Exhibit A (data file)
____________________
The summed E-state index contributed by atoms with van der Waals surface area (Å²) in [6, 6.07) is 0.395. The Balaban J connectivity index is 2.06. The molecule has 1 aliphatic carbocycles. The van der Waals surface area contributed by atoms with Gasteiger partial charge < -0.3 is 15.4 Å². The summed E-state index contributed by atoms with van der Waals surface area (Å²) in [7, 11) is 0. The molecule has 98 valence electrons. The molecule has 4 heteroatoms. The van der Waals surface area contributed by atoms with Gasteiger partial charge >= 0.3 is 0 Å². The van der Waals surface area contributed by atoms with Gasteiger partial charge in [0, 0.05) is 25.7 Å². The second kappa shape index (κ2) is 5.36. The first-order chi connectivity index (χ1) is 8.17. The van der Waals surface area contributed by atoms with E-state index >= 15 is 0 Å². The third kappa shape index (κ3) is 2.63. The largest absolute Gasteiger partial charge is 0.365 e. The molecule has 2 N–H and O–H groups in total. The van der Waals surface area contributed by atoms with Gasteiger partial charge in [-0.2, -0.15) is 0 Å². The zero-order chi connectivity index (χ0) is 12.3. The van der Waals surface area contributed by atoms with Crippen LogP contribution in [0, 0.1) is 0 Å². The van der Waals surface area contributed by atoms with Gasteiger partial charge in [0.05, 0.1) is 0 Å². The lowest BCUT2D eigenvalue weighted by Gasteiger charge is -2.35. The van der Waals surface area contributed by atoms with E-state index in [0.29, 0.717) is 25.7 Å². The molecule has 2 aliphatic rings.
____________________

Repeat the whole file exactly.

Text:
The summed E-state index contributed by atoms with van der Waals surface area (Å²) in [6, 6.07) is 0.395. The Balaban J connectivity index is 2.06. The molecule has 1 aliphatic carbocycles. The van der Waals surface area contributed by atoms with Gasteiger partial charge < -0.3 is 15.4 Å². The summed E-state index contributed by atoms with van der Waals surface area (Å²) in [7, 11) is 0. The molecule has 98 valence electrons. The molecule has 4 heteroatoms. The van der Waals surface area contributed by atoms with Gasteiger partial charge >= 0.3 is 0 Å². The van der Waals surface area contributed by atoms with Gasteiger partial charge in [0, 0.05) is 25.7 Å². The second kappa shape index (κ2) is 5.36. The first-order chi connectivity index (χ1) is 8.17. The van der Waals surface area contributed by atoms with E-state index >= 15 is 0 Å². The third kappa shape index (κ3) is 2.63. The largest absolute Gasteiger partial charge is 0.365 e. The molecule has 2 N–H and O–H groups in total. The van der Waals surface area contributed by atoms with Gasteiger partial charge in [-0.2, -0.15) is 0 Å². The zero-order chi connectivity index (χ0) is 12.3. The van der Waals surface area contributed by atoms with Crippen LogP contribution in [0, 0.1) is 0 Å². The van der Waals surface area contributed by atoms with Gasteiger partial charge in [0.05, 0.1) is 0 Å². The lowest BCUT2D eigenvalue weighted by Gasteiger charge is -2.35. The van der Waals surface area contributed by atoms with E-state index in [0.29, 0.717) is 25.7 Å². The molecule has 2 aliphatic rings.